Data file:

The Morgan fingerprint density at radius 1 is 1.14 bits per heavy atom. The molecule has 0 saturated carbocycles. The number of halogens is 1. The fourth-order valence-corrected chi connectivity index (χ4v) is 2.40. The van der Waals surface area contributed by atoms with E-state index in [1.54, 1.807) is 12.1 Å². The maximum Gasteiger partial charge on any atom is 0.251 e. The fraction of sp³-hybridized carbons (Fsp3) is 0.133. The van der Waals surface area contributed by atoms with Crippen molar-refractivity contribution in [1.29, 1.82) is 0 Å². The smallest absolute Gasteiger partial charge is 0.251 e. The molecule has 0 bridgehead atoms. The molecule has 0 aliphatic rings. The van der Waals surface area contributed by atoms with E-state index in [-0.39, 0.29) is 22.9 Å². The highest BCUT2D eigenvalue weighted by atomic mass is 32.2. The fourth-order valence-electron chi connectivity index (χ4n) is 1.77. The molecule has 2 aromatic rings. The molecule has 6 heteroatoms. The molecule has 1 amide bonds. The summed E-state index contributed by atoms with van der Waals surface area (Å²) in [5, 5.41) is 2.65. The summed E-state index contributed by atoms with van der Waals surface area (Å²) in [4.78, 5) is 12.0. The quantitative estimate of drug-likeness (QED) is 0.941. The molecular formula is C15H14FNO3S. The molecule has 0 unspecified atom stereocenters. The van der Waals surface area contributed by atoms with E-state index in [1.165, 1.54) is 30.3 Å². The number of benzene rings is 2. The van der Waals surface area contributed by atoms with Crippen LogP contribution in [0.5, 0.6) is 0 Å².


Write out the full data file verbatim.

The Morgan fingerprint density at radius 1 is 1.14 bits per heavy atom. The molecule has 0 saturated carbocycles. The number of halogens is 1. The fourth-order valence-corrected chi connectivity index (χ4v) is 2.40. The van der Waals surface area contributed by atoms with E-state index in [1.54, 1.807) is 12.1 Å². The maximum Gasteiger partial charge on any atom is 0.251 e. The fraction of sp³-hybridized carbons (Fsp3) is 0.133. The van der Waals surface area contributed by atoms with Crippen molar-refractivity contribution in [1.29, 1.82) is 0 Å². The smallest absolute Gasteiger partial charge is 0.251 e. The molecule has 0 bridgehead atoms. The molecule has 0 aliphatic rings. The van der Waals surface area contributed by atoms with E-state index in [-0.39, 0.29) is 22.9 Å². The highest BCUT2D eigenvalue weighted by atomic mass is 32.2. The fourth-order valence-electron chi connectivity index (χ4n) is 1.77. The molecule has 2 aromatic rings. The molecule has 6 heteroatoms. The molecule has 1 amide bonds. The summed E-state index contributed by atoms with van der Waals surface area (Å²) in [5, 5.41) is 2.65. The summed E-state index contributed by atoms with van der Waals surface area (Å²) in [4.78, 5) is 12.0. The quantitative estimate of drug-likeness (QED) is 0.941. The molecular formula is C15H14FNO3S. The molecule has 0 unspecified atom stereocenters. The van der Waals surface area contributed by atoms with E-state index in [1.165, 1.54) is 30.3 Å². The number of benzene rings is 2. The van der Waals surface area contributed by atoms with Crippen LogP contribution in [0.5, 0.6) is 0 Å².